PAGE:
On another level, I think the story speaks generally of the shadows and messiness and disproportion we all live with. We are trained to put everything into gold and silver vessels. It's the airbrush effect. Botox, facelifts and bodies wrapped tough with muscle are just the start. We want a perfect life. It ought look like the snapshots on the covers and insides of family magazines! Smiling is good and tears are bad. Youth is wonderful, aging is awful, old age is worse. Always have a grand old time, don't worry, be happy. And even if the outing was sour as vinegar, store it in a silver decanter. But, says Rabbi Yehoshua, the truth is that the perfection of life lies precisely in the barrels of wood and clay. It is because of, and not despite the shadows, that we have rich wine, fresh water, wholesome milk and true Torah. It is because we struggle and suffer that we shine. When we train ourselves to see the beauty of the beast, we come to understand purpose differently. And in some magical way, the shadows become light.

I know this too from experience. The instant I met my husband, I recognized him as my soulmate. In my mind, I thanked G‑d for sending me my other half. But it took Avrem more than the blink of an eye to get it that we'd been destined for each other since before time. I waited patiently for him to recognize this truth. After we finally got engaged, I asked, "So when did you realize?"

"I knew it when you saw my hands."

In a heartbeat I knew what he was referring to. My husband's hands are burnt. But thank G‑d, they have healed well. I'm real observant but even I didn't notice it until the third time we met, as Avrem reached for a glass on the table.

"Other women I had dated were repulsed by my hands. I saw them see the scars and recoil. But when you noticed, that's all you did. There was no judgment. Just observation."

It was true. There was no thought of "I don't want those hands touching me." His hands were strong. I wondered how they came to be burnt. That was it. My fiancé was telling me that it was my ability to see the beauty of that particular beast that had rendered me beautiful enough to capture his heart.

We cannot remain attached to reality being a particular wayIn some sense, whether or not we are beautiful is irrelevant. The real issue is our attitude to our beauty – whether of the body or of our life story. When Rabbi Yehoshua ben Chananya replies to the noblewoman's challenge that there are handsome men who are learned, he says, "If they were plain, they would be even more learned." On the words Iy'havu sanu, "if they were homely," Tosfot4 understands the words to mean "if they would hate."5 In other words, if these scholars would be dismissive of their own beauty, they would be even more learned. We cannot remain attached to reality being a particular way. Once we label "what is" as ugly, we lose access to the fact that this too is from G‑d Who directs everything and Who is the essence of good. And the same applies when we label "what is" as beautiful. At that moment, we reveal that we are attached to having the universe run on our terms and that we pride ourselves on the beauty. It's not that there aren't beauties and beasts. It's how I relate to and frame it that makes all the difference.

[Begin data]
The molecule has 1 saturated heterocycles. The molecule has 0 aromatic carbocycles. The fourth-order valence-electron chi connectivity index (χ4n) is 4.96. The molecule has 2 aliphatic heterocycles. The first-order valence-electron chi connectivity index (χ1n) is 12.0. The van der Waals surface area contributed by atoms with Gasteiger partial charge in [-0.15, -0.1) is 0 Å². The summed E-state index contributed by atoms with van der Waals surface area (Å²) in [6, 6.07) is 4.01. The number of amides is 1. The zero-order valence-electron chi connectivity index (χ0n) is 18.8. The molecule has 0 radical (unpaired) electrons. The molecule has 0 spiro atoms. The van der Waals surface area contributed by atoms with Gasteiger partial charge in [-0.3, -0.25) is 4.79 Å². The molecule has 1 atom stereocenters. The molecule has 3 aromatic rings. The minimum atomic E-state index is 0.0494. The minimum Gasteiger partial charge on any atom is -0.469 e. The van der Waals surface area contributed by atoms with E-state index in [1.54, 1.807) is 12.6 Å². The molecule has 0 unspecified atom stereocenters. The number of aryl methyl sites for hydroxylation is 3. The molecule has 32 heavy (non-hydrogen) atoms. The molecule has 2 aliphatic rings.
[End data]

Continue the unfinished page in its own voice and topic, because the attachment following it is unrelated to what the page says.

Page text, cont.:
Some of life is fragrant and, quite frankly, some of it stinks. But I need to know that those labels and interpretations are by and large my own impositions on G‑d's infinite canvas. He's working a much bigger picture than I can conceive of. It's been in the making for thousands of years and it's painted with the red and black blood of my ancestors as well as with their radiant acts of kindness and self-sacrifice.

The earth tones span the soil of the Holy Land, Europe, Africa and America. The greens are those of pine firs and pomegranate trees, guava leaves and kale. There are green eyes and there's green envy. Green cash and green bile. Reds of rubies and rage and morning runs or work in the field, tomatoes and temptation. Red and yellow and green and brown and blue! Colors as vibrant and as dark as the collective image of our unique souls. I must observe and let go. As Rabbi Yehoshua exhorts his questioner, I must embrace my wood and clay, resist repulsion. And on the other hand, "if he would hate" – I must avoid pride and attachment to beauty, to things going my way. For G‑d is painting a canvas with my being. The work is called "Redemption." And the palette is all the colors of my life.

My acquaintance's picket-fence teeth spoke to me of all this. They were pearly white. Not the kitchen-sink tile variety that folks today duplicate with bleach. Pearly white. Some white, some cream, some shine, some blemish. Like life.